3) Now that they merged with their "sparring partner", there is no-one to tell them what is wrong before it is too late.
4) All in all, I do not see a future for Windows Phone.
5) Sell.


They did buy 8500 design patents. Only utility patents were NOT sold, but non-exclusively licensed.

Nokia has NOTHING left in phone business: people, factories, designers, contacts, brands, stores, design patents... nothing except some utility patents.

No, they exited phones for a reason and did it clear enough to make sure people understood they are not coming back for another round of hurt any time soon.

Alex Panoiu

#6. "Nokia" will stick around.

Actually, the brand Nokia remains with Nokia Corporation. Microsoft has acquired limited rights to the brand, allowing them to use it for existing devices only. Any new device made by Microsoft will have to carry another brand name.

The part of Nokia which Microsoft didn't buy, Nokia Solutions and Networks (formerly Nokia Siemens Networks) is big in telecom equipment and services and it's doing quite well.


What to expect?
Let me see...
Unification of the API on W8.1, W8.1 RT, WP 8.1, Xbox One
=> explosion on the ecosystem
Will happen starting Feb 2014
MONEY on the marketing
No more delays on the development of the WP
(may have to wait for the re-org to finish)
- - -
Looks very very good!

1 upvote

I expect only one thing, they will grab all Nokia patents, shut down any existing manufacturing in Europe, and move everything to China.


is anything still made in Europe at this point? even the more expensive models like the 925 have "Made in China" on them.


Precisely, everything Nokia is make in China and India!


Yup, even my Nokia 808 Pureview is made in China.

1 upvote

Won't the baggage and poor history of updates and flaws put off most knowledgeable buyers? In other words, who voluntarily buys MS anything (other than corporate types, etc.)?

1 upvote

The funny thing is that MS makes a lot of money off every Android phone sold ($7-8/handset) due to patent infringements. You can look it up. They make more money off Android than WP8. MS really wins either way.


Patent licensing, not infringement.

Joe Ogiba

Saying this is a Microsoft/Nokia merger is like saying Google/Motorola merger.

Just another Canon shooter

Ironically, the last time I was on the market for a smartphone, I was fine with Windows, but did not like the hyped camera of the 920, not to mention it felt like a brick in my hand. I do not even use my smartphone camera so often.


I remember the days when I used to carry a smartphone in my pocket. Now, it's all about telepathic communication.


I like that my phone has a camera, but I don't by a camera to have a phone. Its phone first, camera second for me.

Microsoft has really no track record of being innovative. It managed to secure the office market place, but I would be hard pressed to point to any game changers that came from them. There OS admittedly was a copy of Apple's. They missed copying iOS and Google beat them to the punch. Now there in catch up same with Nokia. They will remain the third player, I don't expect any leaps ahead with innovation.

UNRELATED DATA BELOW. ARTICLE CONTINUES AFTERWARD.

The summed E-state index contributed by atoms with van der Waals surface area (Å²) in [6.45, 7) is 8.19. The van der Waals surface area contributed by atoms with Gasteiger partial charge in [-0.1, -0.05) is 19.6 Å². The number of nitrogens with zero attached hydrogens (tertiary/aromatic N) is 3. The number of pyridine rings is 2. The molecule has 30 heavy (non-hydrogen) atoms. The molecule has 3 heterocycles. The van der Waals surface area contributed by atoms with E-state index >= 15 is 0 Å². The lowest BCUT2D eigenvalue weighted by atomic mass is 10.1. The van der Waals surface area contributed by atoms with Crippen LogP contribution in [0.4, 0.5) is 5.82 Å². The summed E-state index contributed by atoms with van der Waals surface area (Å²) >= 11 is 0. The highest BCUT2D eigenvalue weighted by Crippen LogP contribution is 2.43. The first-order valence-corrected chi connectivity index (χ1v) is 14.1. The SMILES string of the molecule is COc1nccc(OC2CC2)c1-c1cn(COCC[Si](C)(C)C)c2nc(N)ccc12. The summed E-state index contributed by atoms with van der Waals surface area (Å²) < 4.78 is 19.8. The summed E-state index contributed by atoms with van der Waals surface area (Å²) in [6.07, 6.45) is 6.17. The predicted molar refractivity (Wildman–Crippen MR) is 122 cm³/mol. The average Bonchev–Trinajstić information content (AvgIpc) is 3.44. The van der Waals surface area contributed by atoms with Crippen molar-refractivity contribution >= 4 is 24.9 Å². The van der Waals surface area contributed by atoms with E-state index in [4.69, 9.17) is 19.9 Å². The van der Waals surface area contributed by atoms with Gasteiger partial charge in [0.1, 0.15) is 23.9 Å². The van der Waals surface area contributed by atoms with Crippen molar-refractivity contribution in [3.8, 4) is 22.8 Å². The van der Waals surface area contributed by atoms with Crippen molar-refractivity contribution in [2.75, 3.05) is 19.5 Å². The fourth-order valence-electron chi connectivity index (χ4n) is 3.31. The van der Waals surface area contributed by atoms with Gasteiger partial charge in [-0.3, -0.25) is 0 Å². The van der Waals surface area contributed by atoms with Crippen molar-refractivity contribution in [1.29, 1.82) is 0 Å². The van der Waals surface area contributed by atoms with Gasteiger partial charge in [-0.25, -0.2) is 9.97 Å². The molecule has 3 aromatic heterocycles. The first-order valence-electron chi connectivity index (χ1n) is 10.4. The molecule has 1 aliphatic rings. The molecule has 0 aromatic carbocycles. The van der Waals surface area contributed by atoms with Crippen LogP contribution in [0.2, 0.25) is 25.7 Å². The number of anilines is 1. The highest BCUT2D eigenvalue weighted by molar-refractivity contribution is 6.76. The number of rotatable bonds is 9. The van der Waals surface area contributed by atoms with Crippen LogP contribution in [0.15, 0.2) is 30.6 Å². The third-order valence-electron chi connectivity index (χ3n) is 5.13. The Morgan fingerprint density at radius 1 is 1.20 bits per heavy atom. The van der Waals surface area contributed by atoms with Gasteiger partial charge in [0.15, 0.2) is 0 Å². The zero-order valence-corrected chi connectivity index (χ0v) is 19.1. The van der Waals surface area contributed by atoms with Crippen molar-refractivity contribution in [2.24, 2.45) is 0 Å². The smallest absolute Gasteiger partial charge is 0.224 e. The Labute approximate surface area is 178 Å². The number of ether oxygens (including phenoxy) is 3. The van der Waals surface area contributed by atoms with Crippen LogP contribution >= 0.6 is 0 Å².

I welcome the competition! Windows 8.1 on my tablet already seems more stable than Android and less proprietary than Apple.

I would think photographers would welcome unique phones with features directed at better images...


You suppose that MS managers are competent. They are not. Ballmer is bad, whoever comes after him (let me guess - a Harvard MBA) will be even worse, starting dismantling of the company (2 companies).


What are you talking about! Nothing big happens without Board's approval. As long as Bill Gates is the major stock holder, nothing crazy is going to happen!


Gates is only interested in curing malaria in Africa, for the last 13 or so years. He has enough money already. Even when he officially held position of Chief Architect, he did not do much. More African kids to survive malaria only to suffer and die from hunger or wars for the diminishing supply of food and water.
And the day to day decisions which determine whether a company can compete are definitely not big enough.

Eric Hensel

Cool story, bro...Vladik is right.


Other things to expect:

#7. The Nokia screen of DEATH, introduced by Microsoft.

#8. CTRL+ALT+DEL hot keys on Nokias, as never seen before...

#9. A choice of Hour Glass or Cycling Rings to show that your phone has hanged...



I agree halc.

People who still were willing to try Nokia phones because of the Nokia name and it history of making fine phones will give up now. Microsoft is not the most loved brand.


Six things to expect:

1. All existing WP licensees (except for a couple of small Chinese) will exit WP, leaving MS alone

2. People will grow doubtful towards Nokia devices, now that they are MS devices, which has three times now threatened to obsolete old WP device in a year (that is: you buy every year, or we obsolte your device)

3. MS will keep it's sluggish updates to the lacking features of WP

4. Sales will fall, worldwide market share will fall.

5. MS will fail with WP phones, just as they did with sidekick, zune and many other customer devices they tried in already crowded markets.